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Household Worship: A Tradition of Blessing


My husband’s grandmother, now 94, tells wonderfully detailed stories of her years as a missionary nurse in India and Africa. She mentions with special appreciation the worship times with family, fellow missionaries, and hospital staff. With no church nearby they gathered for homemade worship, finding comfort and encouragement in simple acts of praise and prayer.

Household worship goes back to the earliest days of the Christian church, though it’s no longer a common practice in North America (only 1 in 20 churchgoing households do it, according to one study). Today we tend to invest all our worship energy in large congregational gatherings. But homemade worship can offer a healthy supplement for small groups and families, which often find that intimate gatherings give them a chance to feel safe and understood, to talk over spiritual questions, and to pray aloud for each other. Particularly in households with children, home worship provides an ideal context for faith formation.

Home worship can follow a simple outline. One excellent model is the pattern of morning and evening prayer services from ancient Christian traditions. These services include, in one form or another, four Ps: praise, psalm, proclamation, prayer.

In our family we’ve discovered that it’s important to put a little thought ahead of time into what we will do, then draw some kind of boundary between worship time and the regular noise and fuss of the household. When we gather in the living room, we might have our youngest child place a small cross and a candle in the middle of the coffee table and light the candle—just like in children’s worship at church. Then we open with words from the days of the early Christian church: “The Lord be with you.”

“And also with you.”

From there, each worship element can take many shapes.

Praise. This is a great time for singing favorite songs, accompanied by whatever instruments gathered folks can play. It might also be a good time to learn new songs. If there aren’t enough songbooks to go around, that’s OK. Sing from memory: we should learn more songs by heart so the words live in our hearts. Praise elements need not be sung, of course. Instead (or in addition) each person can offer one statement of praise or gratitude, and everyone can respond with “Amen” or “Praise God.”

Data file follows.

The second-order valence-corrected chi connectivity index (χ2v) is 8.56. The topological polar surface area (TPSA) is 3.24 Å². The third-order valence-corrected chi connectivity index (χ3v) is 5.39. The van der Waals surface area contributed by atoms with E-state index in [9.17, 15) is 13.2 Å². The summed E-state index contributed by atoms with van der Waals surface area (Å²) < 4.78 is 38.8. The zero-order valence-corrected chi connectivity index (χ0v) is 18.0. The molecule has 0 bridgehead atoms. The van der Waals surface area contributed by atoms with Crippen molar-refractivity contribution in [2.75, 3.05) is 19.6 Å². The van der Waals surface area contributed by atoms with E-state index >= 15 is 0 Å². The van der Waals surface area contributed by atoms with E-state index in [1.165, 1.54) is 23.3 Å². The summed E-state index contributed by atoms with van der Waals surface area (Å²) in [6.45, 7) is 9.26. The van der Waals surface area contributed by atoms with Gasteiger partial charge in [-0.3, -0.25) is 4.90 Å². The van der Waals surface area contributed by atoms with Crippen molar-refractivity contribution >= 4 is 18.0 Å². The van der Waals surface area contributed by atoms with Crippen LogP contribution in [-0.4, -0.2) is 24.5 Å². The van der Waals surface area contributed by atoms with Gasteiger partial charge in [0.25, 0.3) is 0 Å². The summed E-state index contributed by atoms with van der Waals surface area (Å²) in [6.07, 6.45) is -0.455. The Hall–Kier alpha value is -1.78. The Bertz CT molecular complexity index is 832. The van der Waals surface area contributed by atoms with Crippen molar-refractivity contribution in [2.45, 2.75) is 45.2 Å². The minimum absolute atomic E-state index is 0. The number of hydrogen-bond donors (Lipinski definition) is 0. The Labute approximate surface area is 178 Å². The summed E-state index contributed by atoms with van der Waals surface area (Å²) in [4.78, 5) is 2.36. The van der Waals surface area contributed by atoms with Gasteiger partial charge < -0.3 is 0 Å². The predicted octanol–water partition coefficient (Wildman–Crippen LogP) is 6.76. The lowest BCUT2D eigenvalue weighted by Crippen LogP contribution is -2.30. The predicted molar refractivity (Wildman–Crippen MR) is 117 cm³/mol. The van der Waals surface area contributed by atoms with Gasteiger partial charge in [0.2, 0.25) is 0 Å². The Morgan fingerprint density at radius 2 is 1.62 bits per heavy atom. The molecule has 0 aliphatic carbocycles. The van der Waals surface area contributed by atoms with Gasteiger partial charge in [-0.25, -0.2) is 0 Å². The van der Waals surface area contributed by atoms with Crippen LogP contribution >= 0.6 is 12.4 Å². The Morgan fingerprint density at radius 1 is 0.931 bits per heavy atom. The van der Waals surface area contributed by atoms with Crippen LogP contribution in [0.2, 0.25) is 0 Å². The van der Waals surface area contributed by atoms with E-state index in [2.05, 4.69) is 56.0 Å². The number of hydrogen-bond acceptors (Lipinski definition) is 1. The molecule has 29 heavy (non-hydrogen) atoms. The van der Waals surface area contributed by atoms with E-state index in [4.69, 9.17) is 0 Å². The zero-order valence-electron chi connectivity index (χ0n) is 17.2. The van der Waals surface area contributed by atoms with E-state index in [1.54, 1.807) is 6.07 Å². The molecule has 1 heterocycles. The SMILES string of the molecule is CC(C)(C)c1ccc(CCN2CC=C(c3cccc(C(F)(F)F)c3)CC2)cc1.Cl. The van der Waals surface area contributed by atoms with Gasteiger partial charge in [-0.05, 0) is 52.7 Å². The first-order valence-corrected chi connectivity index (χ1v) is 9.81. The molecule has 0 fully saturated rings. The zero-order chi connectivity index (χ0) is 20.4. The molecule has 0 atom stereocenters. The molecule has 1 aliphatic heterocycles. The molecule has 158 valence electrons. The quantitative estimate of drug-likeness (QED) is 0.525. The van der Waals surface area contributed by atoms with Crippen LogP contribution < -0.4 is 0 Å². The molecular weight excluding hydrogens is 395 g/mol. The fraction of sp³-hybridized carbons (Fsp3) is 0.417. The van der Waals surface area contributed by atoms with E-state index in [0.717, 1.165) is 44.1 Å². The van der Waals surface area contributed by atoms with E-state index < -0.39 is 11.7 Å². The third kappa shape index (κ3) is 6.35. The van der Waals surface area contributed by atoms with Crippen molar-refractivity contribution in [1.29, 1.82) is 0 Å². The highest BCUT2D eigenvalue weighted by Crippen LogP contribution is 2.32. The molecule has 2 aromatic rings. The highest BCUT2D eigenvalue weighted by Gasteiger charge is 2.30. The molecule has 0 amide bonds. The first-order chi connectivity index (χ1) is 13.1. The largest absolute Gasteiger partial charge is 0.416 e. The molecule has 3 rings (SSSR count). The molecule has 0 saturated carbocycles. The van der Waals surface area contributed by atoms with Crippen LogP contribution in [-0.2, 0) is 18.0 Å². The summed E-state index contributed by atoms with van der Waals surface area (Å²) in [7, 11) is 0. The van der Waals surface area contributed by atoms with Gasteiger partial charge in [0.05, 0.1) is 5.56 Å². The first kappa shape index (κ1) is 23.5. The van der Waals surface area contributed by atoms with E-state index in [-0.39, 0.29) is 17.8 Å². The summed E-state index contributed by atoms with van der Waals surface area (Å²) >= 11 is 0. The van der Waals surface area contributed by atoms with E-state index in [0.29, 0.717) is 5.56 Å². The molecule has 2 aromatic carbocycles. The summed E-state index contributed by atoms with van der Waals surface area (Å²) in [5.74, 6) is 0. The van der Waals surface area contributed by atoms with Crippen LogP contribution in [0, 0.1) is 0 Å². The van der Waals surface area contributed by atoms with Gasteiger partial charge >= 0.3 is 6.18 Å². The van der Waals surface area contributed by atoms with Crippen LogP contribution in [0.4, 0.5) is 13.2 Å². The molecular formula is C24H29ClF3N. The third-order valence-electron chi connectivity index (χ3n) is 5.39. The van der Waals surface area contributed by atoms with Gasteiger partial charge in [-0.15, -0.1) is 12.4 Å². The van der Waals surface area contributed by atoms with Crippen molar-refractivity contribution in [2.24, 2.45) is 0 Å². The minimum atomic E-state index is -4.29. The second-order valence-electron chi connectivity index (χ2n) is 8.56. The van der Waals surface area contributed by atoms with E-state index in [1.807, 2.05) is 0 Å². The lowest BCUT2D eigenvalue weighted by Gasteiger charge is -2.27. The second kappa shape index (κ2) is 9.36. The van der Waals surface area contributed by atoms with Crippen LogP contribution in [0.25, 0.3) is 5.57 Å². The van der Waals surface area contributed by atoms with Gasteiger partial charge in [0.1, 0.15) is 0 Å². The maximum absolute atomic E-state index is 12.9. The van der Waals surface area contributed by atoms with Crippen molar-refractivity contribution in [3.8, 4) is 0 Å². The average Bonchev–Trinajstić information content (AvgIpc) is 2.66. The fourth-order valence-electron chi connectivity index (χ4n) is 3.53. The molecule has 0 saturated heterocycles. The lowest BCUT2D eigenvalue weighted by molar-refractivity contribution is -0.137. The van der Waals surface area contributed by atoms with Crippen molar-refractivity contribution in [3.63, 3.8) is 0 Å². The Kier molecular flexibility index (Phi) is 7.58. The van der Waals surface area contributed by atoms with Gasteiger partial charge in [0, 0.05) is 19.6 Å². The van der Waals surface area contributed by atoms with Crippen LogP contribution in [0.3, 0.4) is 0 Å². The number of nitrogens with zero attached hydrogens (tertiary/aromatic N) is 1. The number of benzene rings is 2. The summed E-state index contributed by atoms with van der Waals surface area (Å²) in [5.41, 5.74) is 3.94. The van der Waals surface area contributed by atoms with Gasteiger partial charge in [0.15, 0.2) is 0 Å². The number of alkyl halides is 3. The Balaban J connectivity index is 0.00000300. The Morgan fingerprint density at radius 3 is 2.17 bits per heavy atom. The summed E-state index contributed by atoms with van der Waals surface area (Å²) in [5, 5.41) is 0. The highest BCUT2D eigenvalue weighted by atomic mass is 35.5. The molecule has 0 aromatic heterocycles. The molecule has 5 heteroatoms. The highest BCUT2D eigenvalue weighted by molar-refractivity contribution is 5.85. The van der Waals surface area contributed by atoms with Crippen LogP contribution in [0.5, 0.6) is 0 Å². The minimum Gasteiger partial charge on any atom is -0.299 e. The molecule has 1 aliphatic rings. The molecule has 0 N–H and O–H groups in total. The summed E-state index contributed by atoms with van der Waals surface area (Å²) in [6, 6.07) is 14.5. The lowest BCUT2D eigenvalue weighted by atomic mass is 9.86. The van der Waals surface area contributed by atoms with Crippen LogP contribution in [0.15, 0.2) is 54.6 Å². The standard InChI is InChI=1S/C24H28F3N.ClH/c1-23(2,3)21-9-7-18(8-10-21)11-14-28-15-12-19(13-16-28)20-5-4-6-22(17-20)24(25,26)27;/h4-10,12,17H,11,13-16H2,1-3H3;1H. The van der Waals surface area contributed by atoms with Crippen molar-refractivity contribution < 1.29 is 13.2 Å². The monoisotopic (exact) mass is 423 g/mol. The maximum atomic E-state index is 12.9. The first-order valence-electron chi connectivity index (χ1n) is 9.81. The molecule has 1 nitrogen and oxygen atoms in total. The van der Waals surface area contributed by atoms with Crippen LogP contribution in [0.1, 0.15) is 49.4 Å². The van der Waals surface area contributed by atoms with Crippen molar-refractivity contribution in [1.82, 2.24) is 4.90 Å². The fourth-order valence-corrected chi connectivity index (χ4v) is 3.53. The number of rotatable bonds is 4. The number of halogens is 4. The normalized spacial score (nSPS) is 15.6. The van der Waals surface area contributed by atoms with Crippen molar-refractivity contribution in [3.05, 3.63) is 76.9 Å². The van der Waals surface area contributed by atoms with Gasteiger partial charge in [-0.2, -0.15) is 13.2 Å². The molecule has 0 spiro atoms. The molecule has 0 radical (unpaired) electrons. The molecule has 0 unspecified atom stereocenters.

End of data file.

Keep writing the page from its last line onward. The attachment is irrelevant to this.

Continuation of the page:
Psalm. Psalm-singing is a rich feature of the Reformed heritage, and our hymnals and songbooks offer many musical settings of psalms. Our family especially likes reading psalms with a sung response. One person plays music quietly as another reads the psalm aloud. Every few verses the reader pauses, and we all sing the refrain together. Psalms invite nonmusical creative responses too. Members of the household can prepare a dramatic reading. Children can respond to a psalm by naming an image or picture that intrigues them and then drawing that picture. Older children might be asked to paraphrase a psalm with contemporary language and images.

Proclamation. Reading Scripture aloud reverently and attentively is an adequate way to proclaim the Word in home worship. The home setting is ideal, though, for the kind of informal, communal response not usually possible in congregational worship. Those present can be invited to listen silently as Scripture is read, then respond simply by repeating a word or phrase from the reading that the Spirit seems to be speaking to them. Our family has found that asking interesting, open-ended questions about the passage prompts wonderful conversations. Our children feel free to express their opinions and questions. As parents, we learn more about how our children think and feel, and we are able to share our faith and experiences naturally—and show that adults have questions too.

Prayer. Few things are more precious than hearing our brothers and sisters in the faith praying aloud for us. With a small number of people, it’s easy to invite prayer requests from everyone, to ask what each person is joyful or concerned about, and then to pray for one another. Small children can be given a few words of guidance: “Will you ask God to help Miriam on her tests this week?”

Home worship takes a little iniative and courage, but it connects us with a long Christian tradition that promises to bless our generation too.

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